March 2016 Print


Monsters, humorous, decorative embellishment

Peering down from dizzying heights, these stone monsters have stared so for centuries. And not peering only, but pouring out profusely from their bowels, it seems, onto the paving below. They are known as gargoyles, from an old French word “gargouille,” meaning “throat.” They ascended their lofty perches during the rise of Gothic architecture in France and became a feature of the Gothic style as it spread throughout Europe. The gargoyle is essentially functional, channeling rainwater from towering roofs and away from the walls of churches. They are in fact the medieval form of a downspout. The medievals did not invent the idea but rather improved it. Today, remnants of ancient Greek structures1 have monstrous lion heads ranked as a form of gutter, performing the same function though not as effectively or spectacularly as their medieval descendants. Greek marble walls still show their unfortunate water stains. The medievals were not as ignorant of classical times as many think and took the idea, projecting their creations further from the walls. This feature also lent itself humorously to decorative embellishment. What one sees today of the gargoyle is actually only half its length, the rest buried in the wall counterbalancing the great weight of stone, sometimes at least ten feet in length.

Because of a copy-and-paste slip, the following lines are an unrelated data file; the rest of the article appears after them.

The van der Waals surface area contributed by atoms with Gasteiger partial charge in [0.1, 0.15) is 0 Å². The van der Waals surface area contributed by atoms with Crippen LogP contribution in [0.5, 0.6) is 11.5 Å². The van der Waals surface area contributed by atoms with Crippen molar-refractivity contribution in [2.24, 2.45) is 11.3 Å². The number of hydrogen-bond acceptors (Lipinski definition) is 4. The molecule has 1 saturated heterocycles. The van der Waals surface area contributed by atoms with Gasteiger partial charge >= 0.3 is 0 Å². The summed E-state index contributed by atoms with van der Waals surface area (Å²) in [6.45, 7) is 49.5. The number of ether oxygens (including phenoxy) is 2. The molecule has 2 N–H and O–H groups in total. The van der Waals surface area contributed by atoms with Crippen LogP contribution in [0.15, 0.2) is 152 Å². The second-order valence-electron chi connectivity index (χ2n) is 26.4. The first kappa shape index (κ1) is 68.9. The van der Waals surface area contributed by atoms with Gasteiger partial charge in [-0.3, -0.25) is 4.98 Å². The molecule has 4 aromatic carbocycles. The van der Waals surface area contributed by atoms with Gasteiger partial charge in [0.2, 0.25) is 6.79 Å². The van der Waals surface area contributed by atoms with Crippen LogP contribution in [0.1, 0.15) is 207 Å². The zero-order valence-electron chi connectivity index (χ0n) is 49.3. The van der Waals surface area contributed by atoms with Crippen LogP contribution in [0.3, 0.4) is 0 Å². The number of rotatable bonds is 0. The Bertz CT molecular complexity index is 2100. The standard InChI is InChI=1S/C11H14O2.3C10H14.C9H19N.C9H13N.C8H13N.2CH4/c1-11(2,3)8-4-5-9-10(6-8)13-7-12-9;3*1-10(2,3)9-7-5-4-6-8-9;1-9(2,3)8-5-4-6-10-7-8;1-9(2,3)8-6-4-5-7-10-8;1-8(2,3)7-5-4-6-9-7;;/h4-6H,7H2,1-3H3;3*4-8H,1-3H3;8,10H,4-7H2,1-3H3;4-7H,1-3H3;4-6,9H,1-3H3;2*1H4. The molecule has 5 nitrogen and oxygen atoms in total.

But why monsters and fantastic creatures? The symbolism could be in the water, expelled by these demons and chimeras, as forces of evil being directed away from the church. Some attribute the gargoyles to represent those banished from heaven, where there is “weeping and gnashing of teeth.” A church is, after all, the “Janua Coeli” (Gate of Heaven), the “antechamber” to Heaven. But according to the French Catholic historian, Emile Male, the stone-carvers had complete freedom to personify these functional elements according to their fancy.2 What we see is the result of vivid and playful imagination and not something specifically theological or even intentionally symbolic. These medieval monsters of yesterday are rather comical and tame in comparison to the creations of our own age, where ugliness is preferred to beauty and horror reveled in for pleasure.

1 The Tower of the Winds in Athens.

2 Emile Male (1862-1954): Religious Art in France of the 18th Century, p. 60: “When left to their own devices the craftsmen of the 13th Century were like artists of every age”.